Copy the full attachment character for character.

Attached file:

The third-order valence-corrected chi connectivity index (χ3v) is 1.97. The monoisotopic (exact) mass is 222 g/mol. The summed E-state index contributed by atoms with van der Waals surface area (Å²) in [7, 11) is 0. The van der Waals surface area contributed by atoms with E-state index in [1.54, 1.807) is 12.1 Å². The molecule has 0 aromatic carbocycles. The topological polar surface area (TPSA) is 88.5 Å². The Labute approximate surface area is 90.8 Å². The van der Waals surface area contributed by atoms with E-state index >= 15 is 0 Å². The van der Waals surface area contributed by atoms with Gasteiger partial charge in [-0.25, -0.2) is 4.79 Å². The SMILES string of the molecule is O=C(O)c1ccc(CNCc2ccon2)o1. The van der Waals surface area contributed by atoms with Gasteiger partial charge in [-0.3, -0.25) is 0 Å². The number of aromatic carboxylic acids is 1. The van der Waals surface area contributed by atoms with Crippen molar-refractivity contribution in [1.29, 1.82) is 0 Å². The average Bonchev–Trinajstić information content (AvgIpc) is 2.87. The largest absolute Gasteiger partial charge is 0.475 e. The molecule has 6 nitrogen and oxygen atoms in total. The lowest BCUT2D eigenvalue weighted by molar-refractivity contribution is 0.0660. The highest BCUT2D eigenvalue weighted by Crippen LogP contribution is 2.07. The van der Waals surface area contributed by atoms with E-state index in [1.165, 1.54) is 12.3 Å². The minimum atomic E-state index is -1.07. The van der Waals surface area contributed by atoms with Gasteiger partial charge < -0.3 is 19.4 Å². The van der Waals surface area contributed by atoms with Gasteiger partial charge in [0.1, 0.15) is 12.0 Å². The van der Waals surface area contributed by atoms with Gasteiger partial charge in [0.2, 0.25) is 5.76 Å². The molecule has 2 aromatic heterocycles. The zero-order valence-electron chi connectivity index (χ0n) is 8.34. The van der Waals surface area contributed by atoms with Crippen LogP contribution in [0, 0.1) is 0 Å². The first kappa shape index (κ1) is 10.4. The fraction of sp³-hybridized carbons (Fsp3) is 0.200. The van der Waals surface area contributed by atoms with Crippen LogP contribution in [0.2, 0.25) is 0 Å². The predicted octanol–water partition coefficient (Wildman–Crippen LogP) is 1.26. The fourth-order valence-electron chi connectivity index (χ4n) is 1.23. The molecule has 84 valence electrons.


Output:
The third-order valence-corrected chi connectivity index (χ3v) is 1.97. The monoisotopic (exact) mass is 222 g/mol. The summed E-state index contributed by atoms with van der Waals surface area (Å²) in [7, 11) is 0. The van der Waals surface area contributed by atoms with E-state index in [1.54, 1.807) is 12.1 Å². The molecule has 0 aromatic carbocycles. The topological polar surface area (TPSA) is 88.5 Å². The Labute approximate surface area is 90.8 Å². The van der Waals surface area contributed by atoms with E-state index >= 15 is 0 Å². The van der Waals surface area contributed by atoms with Gasteiger partial charge in [-0.25, -0.2) is 4.79 Å². The SMILES string of the molecule is O=C(O)c1ccc(CNCc2ccon2)o1. The van der Waals surface area contributed by atoms with Gasteiger partial charge in [-0.3, -0.25) is 0 Å². The number of aromatic carboxylic acids is 1. The van der Waals surface area contributed by atoms with Crippen molar-refractivity contribution in [1.29, 1.82) is 0 Å². The average Bonchev–Trinajstić information content (AvgIpc) is 2.87. The largest absolute Gasteiger partial charge is 0.475 e. The molecule has 6 nitrogen and oxygen atoms in total. The lowest BCUT2D eigenvalue weighted by molar-refractivity contribution is 0.0660. The highest BCUT2D eigenvalue weighted by Crippen LogP contribution is 2.07. The van der Waals surface area contributed by atoms with E-state index in [1.165, 1.54) is 12.3 Å². The minimum atomic E-state index is -1.07. The van der Waals surface area contributed by atoms with Gasteiger partial charge < -0.3 is 19.4 Å². The van der Waals surface area contributed by atoms with Gasteiger partial charge in [0.1, 0.15) is 12.0 Å². The van der Waals surface area contributed by atoms with Gasteiger partial charge in [0.2, 0.25) is 5.76 Å². The molecule has 2 aromatic heterocycles. The zero-order valence-electron chi connectivity index (χ0n) is 8.34. The van der Waals surface area contributed by atoms with Crippen LogP contribution in [0, 0.1) is 0 Å². The first kappa shape index (κ1) is 10.4. The fraction of sp³-hybridized carbons (Fsp3) is 0.200. The van der Waals surface area contributed by atoms with Crippen LogP contribution in [0.2, 0.25) is 0 Å². The predicted octanol–water partition coefficient (Wildman–Crippen LogP) is 1.26. The fourth-order valence-electron chi connectivity index (χ4n) is 1.23. The molecule has 84 valence electrons.